By Scott Akanewich

Two years ago at this time, Reid Bynum was holding practice dummies for Liberty Hill’s varsity football team as they got ready for the playoffs.

Not glamorous work, by any means, but a task he was willing to do with one eye on the future.

“At the time, I looked at it as a rite of passage,” said Bynum, who starts at inside linebacker for the Panthers. “I knew I still needed to build up my skills to be varsity-worthy.”

In the time since, Bynum has certainly done just that and much more since moving up to the varsity last season as a junior, when he also played on the offensive line in addition to his linebacker duties.

However, this year he’s been strictly a defender and is currently second on the squad with 105 tackles on the current campaign in averaging 10.5 stops per game.

Another statistical department in which Bynum is tied for the lead is takeaways, with an interception and a pair of fumble recoveries to his credit, both of which occurred Nov. 5 in Liberty Hill’s 59-0 home win over Northeast in the regular-season finale.

Bynum said when defensive players get to shine by getting their hands on the ball in a positive manner, it’s good to get some credit where it’s due.

“Plays like that are a chance for us to get some glory,” he said. “Everyone always usually looks at the running backs and what they do.”

When a loose ball is on the ground with a mass of humanity heaving itself toward the pigskin with extreme prejudice and designs to claim it, a split-second decision must be made – try to pick it up and run with it or just jump on the ball.

Sometimes the proper course of action is clear, while at other times, not exactly – a conundrum Bynum found himself in on his first recovery of the evening, he said.

“On the second one, I was just going to dive on it,” said Bynum. “But, on the first one, there was chance for a scoop, but instead I decided to shield the running back from the ball and jump on it.”

Either way, taking the ball away from the grasp of the opposition is certainly good enough, whether the ball can be returned or not.

“I have confidence in our offense to be able to score points,” he said.

Lined up alongside Bynum is fellow senior Andon Thomas, a teammate who makes everyone around him better, he said.

“Andon is the most intelligent guy I’ve ever had the blessing of playing with,” said Bynum.

Head coach Kent Walker said the duo is a formidable force for offenses to deal with.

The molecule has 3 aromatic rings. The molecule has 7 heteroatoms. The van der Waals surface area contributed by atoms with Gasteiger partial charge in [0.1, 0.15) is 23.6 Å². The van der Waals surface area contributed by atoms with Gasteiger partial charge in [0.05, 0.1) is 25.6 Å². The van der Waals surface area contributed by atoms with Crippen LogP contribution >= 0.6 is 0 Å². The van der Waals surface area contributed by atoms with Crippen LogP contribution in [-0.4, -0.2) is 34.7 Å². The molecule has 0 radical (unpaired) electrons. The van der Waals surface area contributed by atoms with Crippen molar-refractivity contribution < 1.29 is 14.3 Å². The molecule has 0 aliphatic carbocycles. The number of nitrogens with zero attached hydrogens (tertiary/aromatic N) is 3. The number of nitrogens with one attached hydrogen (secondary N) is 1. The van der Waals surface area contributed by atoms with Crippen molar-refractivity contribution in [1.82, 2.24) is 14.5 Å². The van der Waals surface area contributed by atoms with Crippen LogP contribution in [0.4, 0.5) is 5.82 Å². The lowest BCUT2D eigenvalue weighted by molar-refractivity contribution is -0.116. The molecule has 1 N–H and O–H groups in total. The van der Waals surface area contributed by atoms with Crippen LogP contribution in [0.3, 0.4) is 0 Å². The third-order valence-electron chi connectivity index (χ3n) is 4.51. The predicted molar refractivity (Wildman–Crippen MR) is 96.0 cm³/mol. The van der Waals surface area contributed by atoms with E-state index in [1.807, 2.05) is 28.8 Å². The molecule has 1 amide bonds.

“Reid complements Andon really well,” said Walker. “He just always finds himself around the ball a lot and that’s because he’s so coachable. As this year’s gone on, he’s continued to get better.”

Bynum said he’s pleased to be playing defense exclusively.

“Linebacker feels more natural for me,” he said. “I have a better understanding of what I need to do and I also like to hit people.”

Speaking of physical contact, Bynum said he uses the chance to put a hat on someone when he’s on the gridiron to perhaps release any frustration he may be feeling at a given moment – for whatever reason, he said.

“It’s definitely a way for me to channel aggression,” said Bynum. “Whether it’s because I flunked a test, just had an argument with a friend or whatever.”

Following the Northeast game, the Liberty Hill band put on its tribute to late Panthers head coach Jeff Walker and Bynum was running to and fro looking for the Purple-and-Gold flag that is part of the team’s entrance onto the field for use during the performance.

Finally, he was able to secure it and all was well, but that’s just Bynum in a nutshell, said Walker.

“More than anything, Reid is a pleaser,” he said. “He wants to do well, so you can ask him to do anything.”

As his high school playing career approaches its end, Bynum is making sure to soak in every last drop of the experience as he and his teammates head into the playoffs.

“The fact it’s going to end soon is both humbling and heartbreaking,” he said. “You’ve been working so long for this – your senior season of football. I’ve been thinking about how I’m going to feel when it’s over. But, it’s been a great way to grow up.”